After Elder came Jim Thorpe, Calvin Peete and then Woods, whose mother is from Thailand, and who identifies as Cablinasian. Over the years, the Masters has had many more black caddies than it has black golfers. “The past is never dead,” wrote William Faulkner. “It’s not even past.” And at Augusta, it is all around. There are bridges named after Byron Nelson, Gene Sarazen and Ben Hogan, water fountains with brass plaques dedicated to Arnold Palmer and Jack Nicklaus. But if you are looking for a memorial to Augusta’s black golf history, that mural of Bennett at the Sand Hill Grill is one of the few you will find.

Black golfers have nothing in common with Bobby Jones. They prevented blacks from being here for many, many years

Earl Woods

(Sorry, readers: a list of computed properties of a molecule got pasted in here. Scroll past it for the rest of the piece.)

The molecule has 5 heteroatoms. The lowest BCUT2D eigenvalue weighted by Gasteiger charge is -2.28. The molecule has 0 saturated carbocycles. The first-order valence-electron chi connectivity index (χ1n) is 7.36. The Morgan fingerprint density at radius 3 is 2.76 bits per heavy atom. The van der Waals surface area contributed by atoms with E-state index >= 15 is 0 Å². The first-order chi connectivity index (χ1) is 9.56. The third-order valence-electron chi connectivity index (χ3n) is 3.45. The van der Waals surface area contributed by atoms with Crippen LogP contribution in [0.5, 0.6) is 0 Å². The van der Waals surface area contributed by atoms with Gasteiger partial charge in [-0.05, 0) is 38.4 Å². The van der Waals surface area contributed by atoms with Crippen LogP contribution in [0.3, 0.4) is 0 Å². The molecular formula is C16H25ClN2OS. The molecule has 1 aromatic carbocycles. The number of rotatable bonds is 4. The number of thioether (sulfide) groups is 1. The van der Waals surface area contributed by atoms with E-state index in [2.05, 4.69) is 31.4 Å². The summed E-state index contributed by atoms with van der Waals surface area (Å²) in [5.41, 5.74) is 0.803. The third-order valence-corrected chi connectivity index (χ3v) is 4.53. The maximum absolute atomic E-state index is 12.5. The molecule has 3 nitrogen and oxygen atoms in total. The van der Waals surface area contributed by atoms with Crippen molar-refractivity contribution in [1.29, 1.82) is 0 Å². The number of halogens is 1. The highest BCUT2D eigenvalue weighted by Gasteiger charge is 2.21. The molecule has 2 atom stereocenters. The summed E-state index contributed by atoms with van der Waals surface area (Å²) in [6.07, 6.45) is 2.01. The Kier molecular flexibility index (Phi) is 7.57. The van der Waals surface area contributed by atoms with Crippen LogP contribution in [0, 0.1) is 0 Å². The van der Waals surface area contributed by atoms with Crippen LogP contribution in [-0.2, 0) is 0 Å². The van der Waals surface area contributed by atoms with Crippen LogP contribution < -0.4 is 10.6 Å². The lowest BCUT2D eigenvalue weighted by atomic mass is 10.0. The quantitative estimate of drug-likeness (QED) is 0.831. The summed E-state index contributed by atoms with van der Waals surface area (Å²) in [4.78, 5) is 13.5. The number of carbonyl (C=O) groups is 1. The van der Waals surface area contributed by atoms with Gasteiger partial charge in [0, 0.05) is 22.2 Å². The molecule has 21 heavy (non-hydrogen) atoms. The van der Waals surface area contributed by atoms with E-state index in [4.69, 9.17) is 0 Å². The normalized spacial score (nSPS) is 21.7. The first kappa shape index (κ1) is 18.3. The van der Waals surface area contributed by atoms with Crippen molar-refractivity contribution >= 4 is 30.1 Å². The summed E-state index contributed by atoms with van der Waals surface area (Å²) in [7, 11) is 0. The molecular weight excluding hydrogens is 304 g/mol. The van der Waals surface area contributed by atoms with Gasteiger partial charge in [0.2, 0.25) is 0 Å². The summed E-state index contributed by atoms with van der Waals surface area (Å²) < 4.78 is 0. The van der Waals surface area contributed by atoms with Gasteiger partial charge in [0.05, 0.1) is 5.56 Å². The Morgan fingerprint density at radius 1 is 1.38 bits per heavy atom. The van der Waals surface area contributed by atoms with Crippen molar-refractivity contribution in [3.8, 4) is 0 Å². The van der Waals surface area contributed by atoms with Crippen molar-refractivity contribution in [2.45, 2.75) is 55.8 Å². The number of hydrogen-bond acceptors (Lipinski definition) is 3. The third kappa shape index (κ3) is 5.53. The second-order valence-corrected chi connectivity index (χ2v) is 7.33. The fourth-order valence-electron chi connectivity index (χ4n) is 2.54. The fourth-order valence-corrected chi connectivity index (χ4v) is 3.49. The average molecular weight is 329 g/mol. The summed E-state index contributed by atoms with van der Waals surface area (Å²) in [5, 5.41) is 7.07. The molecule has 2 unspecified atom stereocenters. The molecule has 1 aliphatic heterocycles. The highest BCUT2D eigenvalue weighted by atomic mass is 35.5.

One day, Woods will surely have one of his own here, marking his four victories, and especially the one in 1997, when he became the youngest winner, shot the lowest score and won by the largest margin in the tournament’s history. Back then most journalists figured he was, as Rick Reilly wrote in Sports Illustrated, a 21-year-old who “ate burgers and fries, played Ping-Pong and P-I-G with his buddies, screamed at video games and drove his parents to the far end of their rented house”. But in Woods’s book about the tournament, 20 years later, he opened up about what was in his mind, as he rarely had done before. “I knew all about Augusta’s history before 1975 of not inviting players whose accomplishments should have gotten them in, and also the club’s history, until 1990, of not inviting a black person to join.”